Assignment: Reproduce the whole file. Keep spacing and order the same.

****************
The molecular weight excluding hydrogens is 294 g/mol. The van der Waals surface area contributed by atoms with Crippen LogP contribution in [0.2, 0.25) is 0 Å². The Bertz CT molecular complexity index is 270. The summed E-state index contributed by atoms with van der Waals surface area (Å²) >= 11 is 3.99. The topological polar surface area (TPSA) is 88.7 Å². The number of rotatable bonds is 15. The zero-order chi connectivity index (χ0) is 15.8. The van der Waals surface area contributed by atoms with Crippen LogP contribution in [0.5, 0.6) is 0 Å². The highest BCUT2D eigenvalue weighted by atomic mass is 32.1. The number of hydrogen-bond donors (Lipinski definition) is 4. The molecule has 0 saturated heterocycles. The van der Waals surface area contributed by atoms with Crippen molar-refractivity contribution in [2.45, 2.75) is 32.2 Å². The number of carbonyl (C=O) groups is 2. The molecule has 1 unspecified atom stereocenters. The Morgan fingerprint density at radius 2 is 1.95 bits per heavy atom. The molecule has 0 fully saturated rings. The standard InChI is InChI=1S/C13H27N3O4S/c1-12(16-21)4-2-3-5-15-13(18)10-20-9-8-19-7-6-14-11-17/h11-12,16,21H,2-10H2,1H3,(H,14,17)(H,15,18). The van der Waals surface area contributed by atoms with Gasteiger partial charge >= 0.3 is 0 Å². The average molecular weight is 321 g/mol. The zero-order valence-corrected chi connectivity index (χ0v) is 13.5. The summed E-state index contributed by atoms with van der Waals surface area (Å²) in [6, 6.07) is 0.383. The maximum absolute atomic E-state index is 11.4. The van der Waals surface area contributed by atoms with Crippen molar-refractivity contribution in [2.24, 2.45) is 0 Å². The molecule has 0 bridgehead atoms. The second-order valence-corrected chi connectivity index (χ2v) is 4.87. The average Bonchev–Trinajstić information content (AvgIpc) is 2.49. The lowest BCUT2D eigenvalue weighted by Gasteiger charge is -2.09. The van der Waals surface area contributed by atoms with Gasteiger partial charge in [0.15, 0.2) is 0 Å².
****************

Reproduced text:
The molecular weight excluding hydrogens is 294 g/mol. The van der Waals surface area contributed by atoms with Crippen LogP contribution in [0.2, 0.25) is 0 Å². The Bertz CT molecular complexity index is 270. The summed E-state index contributed by atoms with van der Waals surface area (Å²) >= 11 is 3.99. The topological polar surface area (TPSA) is 88.7 Å². The number of rotatable bonds is 15. The zero-order chi connectivity index (χ0) is 15.8. The van der Waals surface area contributed by atoms with Crippen LogP contribution in [0.5, 0.6) is 0 Å². The highest BCUT2D eigenvalue weighted by atomic mass is 32.1. The number of hydrogen-bond donors (Lipinski definition) is 4. The molecule has 0 saturated heterocycles. The van der Waals surface area contributed by atoms with Crippen molar-refractivity contribution in [2.45, 2.75) is 32.2 Å². The number of carbonyl (C=O) groups is 2. The molecule has 1 unspecified atom stereocenters. The Morgan fingerprint density at radius 2 is 1.95 bits per heavy atom. The molecule has 0 fully saturated rings. The standard InChI is InChI=1S/C13H27N3O4S/c1-12(16-21)4-2-3-5-15-13(18)10-20-9-8-19-7-6-14-11-17/h11-12,16,21H,2-10H2,1H3,(H,14,17)(H,15,18). The van der Waals surface area contributed by atoms with Gasteiger partial charge >= 0.3 is 0 Å². The average molecular weight is 321 g/mol. The zero-order valence-corrected chi connectivity index (χ0v) is 13.5. The summed E-state index contributed by atoms with van der Waals surface area (Å²) in [6, 6.07) is 0.383. The maximum absolute atomic E-state index is 11.4. The van der Waals surface area contributed by atoms with Crippen molar-refractivity contribution in [2.24, 2.45) is 0 Å². The molecule has 0 bridgehead atoms. The second-order valence-corrected chi connectivity index (χ2v) is 4.87. The average Bonchev–Trinajstić information content (AvgIpc) is 2.49. The lowest BCUT2D eigenvalue weighted by Gasteiger charge is -2.09. The van der Waals surface area contributed by atoms with Gasteiger partial charge in [0.15, 0.2) is 0 Å².